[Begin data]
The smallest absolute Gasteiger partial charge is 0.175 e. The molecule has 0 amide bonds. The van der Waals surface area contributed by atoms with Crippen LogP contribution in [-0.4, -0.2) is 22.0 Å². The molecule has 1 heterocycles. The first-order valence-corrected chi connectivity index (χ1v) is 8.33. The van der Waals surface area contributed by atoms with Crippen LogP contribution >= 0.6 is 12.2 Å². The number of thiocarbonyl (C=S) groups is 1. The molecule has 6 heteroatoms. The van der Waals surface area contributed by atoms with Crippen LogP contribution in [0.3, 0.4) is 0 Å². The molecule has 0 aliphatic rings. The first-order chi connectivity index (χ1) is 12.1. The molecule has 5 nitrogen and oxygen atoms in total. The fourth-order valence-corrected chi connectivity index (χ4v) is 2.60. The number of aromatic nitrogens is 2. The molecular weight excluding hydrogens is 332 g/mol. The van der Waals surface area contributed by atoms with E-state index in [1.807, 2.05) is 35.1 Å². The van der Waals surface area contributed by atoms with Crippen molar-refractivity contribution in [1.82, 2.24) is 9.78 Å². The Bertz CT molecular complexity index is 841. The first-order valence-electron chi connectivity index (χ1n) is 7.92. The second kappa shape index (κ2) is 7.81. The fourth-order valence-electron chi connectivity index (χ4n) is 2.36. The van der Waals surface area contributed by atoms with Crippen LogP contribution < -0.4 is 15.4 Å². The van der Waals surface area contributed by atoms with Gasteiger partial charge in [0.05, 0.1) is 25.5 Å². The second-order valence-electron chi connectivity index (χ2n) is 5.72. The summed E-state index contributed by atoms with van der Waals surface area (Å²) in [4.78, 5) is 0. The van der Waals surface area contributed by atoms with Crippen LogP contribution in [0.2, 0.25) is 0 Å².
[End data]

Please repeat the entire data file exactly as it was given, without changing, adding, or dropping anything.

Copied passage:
The smallest absolute Gasteiger partial charge is 0.175 e. The molecule has 0 amide bonds. The van der Waals surface area contributed by atoms with Crippen LogP contribution in [-0.4, -0.2) is 22.0 Å². The molecule has 1 heterocycles. The first-order valence-corrected chi connectivity index (χ1v) is 8.33. The van der Waals surface area contributed by atoms with Crippen LogP contribution >= 0.6 is 12.2 Å². The number of thiocarbonyl (C=S) groups is 1. The molecule has 6 heteroatoms. The van der Waals surface area contributed by atoms with Crippen LogP contribution in [0.3, 0.4) is 0 Å². The molecule has 0 aliphatic rings. The first-order chi connectivity index (χ1) is 12.1. The molecule has 5 nitrogen and oxygen atoms in total. The fourth-order valence-corrected chi connectivity index (χ4v) is 2.60. The number of aromatic nitrogens is 2. The molecular weight excluding hydrogens is 332 g/mol. The van der Waals surface area contributed by atoms with E-state index in [1.807, 2.05) is 35.1 Å². The van der Waals surface area contributed by atoms with Crippen molar-refractivity contribution in [1.82, 2.24) is 9.78 Å². The Bertz CT molecular complexity index is 841. The first-order valence-electron chi connectivity index (χ1n) is 7.92. The second kappa shape index (κ2) is 7.81. The fourth-order valence-electron chi connectivity index (χ4n) is 2.36. The van der Waals surface area contributed by atoms with Crippen LogP contribution < -0.4 is 15.4 Å². The van der Waals surface area contributed by atoms with Gasteiger partial charge in [0.05, 0.1) is 25.5 Å². The second-order valence-electron chi connectivity index (χ2n) is 5.72. The summed E-state index contributed by atoms with van der Waals surface area (Å²) in [4.78, 5) is 0. The van der Waals surface area contributed by atoms with Crippen LogP contribution in [0.2, 0.25) is 0 Å².